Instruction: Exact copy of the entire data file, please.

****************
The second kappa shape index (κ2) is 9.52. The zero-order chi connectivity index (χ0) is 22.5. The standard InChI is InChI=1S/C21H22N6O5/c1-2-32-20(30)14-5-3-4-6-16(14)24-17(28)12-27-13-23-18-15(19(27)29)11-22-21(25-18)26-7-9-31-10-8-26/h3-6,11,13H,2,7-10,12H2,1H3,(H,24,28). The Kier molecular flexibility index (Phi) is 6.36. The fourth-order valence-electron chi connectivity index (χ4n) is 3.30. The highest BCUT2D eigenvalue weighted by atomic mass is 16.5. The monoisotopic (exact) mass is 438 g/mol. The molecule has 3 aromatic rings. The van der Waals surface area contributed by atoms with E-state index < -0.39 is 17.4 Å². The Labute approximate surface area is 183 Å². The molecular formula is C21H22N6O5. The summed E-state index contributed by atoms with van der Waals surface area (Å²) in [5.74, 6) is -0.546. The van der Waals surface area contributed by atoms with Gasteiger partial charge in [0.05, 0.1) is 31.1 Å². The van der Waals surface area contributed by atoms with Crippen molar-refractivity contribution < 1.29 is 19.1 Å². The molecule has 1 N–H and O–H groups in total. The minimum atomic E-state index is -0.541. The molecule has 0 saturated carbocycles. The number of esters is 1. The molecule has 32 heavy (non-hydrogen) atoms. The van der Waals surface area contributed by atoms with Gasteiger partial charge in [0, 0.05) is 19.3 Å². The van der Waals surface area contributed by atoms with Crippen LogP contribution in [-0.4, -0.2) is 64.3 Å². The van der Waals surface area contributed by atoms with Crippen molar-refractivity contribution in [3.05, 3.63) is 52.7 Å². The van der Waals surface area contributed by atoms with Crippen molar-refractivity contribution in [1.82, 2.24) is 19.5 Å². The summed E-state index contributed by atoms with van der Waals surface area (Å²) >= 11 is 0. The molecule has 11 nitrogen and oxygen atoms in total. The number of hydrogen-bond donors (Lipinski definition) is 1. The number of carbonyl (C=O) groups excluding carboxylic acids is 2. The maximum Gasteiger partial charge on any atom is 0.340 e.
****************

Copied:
The second kappa shape index (κ2) is 9.52. The zero-order chi connectivity index (χ0) is 22.5. The standard InChI is InChI=1S/C21H22N6O5/c1-2-32-20(30)14-5-3-4-6-16(14)24-17(28)12-27-13-23-18-15(19(27)29)11-22-21(25-18)26-7-9-31-10-8-26/h3-6,11,13H,2,7-10,12H2,1H3,(H,24,28). The Kier molecular flexibility index (Phi) is 6.36. The fourth-order valence-electron chi connectivity index (χ4n) is 3.30. The highest BCUT2D eigenvalue weighted by atomic mass is 16.5. The monoisotopic (exact) mass is 438 g/mol. The molecule has 3 aromatic rings. The van der Waals surface area contributed by atoms with E-state index < -0.39 is 17.4 Å². The Labute approximate surface area is 183 Å². The molecular formula is C21H22N6O5. The summed E-state index contributed by atoms with van der Waals surface area (Å²) in [5.74, 6) is -0.546. The van der Waals surface area contributed by atoms with Gasteiger partial charge in [0.05, 0.1) is 31.1 Å². The van der Waals surface area contributed by atoms with Crippen molar-refractivity contribution < 1.29 is 19.1 Å². The molecule has 1 N–H and O–H groups in total. The minimum atomic E-state index is -0.541. The molecule has 0 saturated carbocycles. The number of esters is 1. The molecule has 32 heavy (non-hydrogen) atoms. The van der Waals surface area contributed by atoms with Gasteiger partial charge in [0, 0.05) is 19.3 Å². The van der Waals surface area contributed by atoms with Crippen LogP contribution in [-0.4, -0.2) is 64.3 Å². The van der Waals surface area contributed by atoms with Crippen molar-refractivity contribution in [3.05, 3.63) is 52.7 Å². The van der Waals surface area contributed by atoms with Crippen molar-refractivity contribution in [1.82, 2.24) is 19.5 Å². The summed E-state index contributed by atoms with van der Waals surface area (Å²) >= 11 is 0. The molecule has 11 nitrogen and oxygen atoms in total. The number of hydrogen-bond donors (Lipinski definition) is 1. The number of carbonyl (C=O) groups excluding carboxylic acids is 2. The maximum Gasteiger partial charge on any atom is 0.340 e.